What’s the solution?

We need one body. One body to go to. 

 

In terms of monitoring construction, are there enough state inspectors to make sure projects are being built safely and in line with the laws on the books?

I truly believe the quality of construction has improved. It has certainly improved in the up-market sector.

 

Is that because of a private sector initiative or because of more inspectors or better inspection?

I think it’s unrelated to codes, at least to Lebanese law codes. I think it happened because the reconstruction of Beirut was led by the Solidere effort, and I think you could notice in the 1990s how buildings around Solidere, [in some areas] started looking better … in terms of quality of construction. Also, there are more professional developers now.

 

But has there been improvement in inspection and monitoring?

The government is doing its part. They are now insisting that … [developers] employ something called Bureau de Controle. For fire safety, for such issues, it’s a review of design and implementation but I believe the private sector has a bigger role. Yes the laws are there on all levels … But, to be honest, I don’t see a deterioration in the quality of construction. I see a proliferation, in some parts, in middle-income developments, that are substandard in some aspects. I don’t find it dangerous, but I find waterproofing to be of terrible quality, [for example].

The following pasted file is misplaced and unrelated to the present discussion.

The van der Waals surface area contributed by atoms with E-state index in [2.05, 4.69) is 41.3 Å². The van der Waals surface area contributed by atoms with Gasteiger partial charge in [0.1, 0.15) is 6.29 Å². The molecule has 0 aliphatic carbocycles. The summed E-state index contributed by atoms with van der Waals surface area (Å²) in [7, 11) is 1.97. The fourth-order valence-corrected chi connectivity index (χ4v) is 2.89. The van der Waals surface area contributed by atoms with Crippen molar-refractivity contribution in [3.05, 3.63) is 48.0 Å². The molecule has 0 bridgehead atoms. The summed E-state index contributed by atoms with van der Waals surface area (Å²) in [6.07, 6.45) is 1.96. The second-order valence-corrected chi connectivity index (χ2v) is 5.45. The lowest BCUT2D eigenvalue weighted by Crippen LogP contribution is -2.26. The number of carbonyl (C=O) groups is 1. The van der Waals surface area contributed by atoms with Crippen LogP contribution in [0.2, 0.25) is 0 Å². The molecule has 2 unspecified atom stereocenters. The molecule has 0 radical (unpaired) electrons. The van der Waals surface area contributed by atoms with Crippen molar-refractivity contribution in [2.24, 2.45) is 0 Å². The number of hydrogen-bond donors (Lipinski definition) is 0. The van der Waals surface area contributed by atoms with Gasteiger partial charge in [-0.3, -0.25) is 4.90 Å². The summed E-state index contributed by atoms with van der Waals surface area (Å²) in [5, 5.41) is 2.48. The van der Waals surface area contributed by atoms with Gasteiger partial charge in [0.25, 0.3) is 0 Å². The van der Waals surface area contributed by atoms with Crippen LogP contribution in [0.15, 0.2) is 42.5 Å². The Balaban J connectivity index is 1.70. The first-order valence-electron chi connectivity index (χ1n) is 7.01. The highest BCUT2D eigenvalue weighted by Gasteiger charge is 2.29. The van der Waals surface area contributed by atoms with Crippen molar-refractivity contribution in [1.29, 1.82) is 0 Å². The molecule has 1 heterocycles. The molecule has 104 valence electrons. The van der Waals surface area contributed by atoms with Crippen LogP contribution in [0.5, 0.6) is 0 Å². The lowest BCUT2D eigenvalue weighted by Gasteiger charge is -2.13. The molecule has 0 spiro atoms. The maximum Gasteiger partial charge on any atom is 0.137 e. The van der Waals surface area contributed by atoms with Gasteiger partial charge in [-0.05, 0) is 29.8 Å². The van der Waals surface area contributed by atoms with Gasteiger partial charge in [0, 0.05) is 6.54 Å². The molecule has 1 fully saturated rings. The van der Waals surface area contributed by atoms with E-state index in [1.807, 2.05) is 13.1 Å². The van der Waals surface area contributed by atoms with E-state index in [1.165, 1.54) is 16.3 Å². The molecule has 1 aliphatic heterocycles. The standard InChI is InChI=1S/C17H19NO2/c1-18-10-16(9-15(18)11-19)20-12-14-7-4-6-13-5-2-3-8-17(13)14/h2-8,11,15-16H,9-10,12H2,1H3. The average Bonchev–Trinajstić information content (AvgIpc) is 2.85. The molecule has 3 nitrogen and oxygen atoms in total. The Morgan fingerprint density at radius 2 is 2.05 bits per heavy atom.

While the government may be doing its job on that front, planning is still a problem in that no one seems to be doing it. Is it too late for urban planning?

I used to think it was … There are efforts on the part of some of the municipalities to tackle these things, and it’s working. But even they have to go through other bodies, and it’s taking a long time.

 

Are you pushing legislative fixes for any of the issues you have with the sector?

Legislation is very important for many things, and we’re finding, for instance, in the fees and tax issues, that it’s more to do with legislation than with policy and policymakers. But I personally believe that, in general, the problem with development in this country, or from the government side, is that the laws are archaic and I think we need more planning than regulation … I don’t think laws can replace planning. And I think that you can criticize Solidere for many things, but there are things that a master planner can do which laws cannot. We need to address these urban disasters and deal with them. And we have to develop around the villages and not destroy the villages themselves.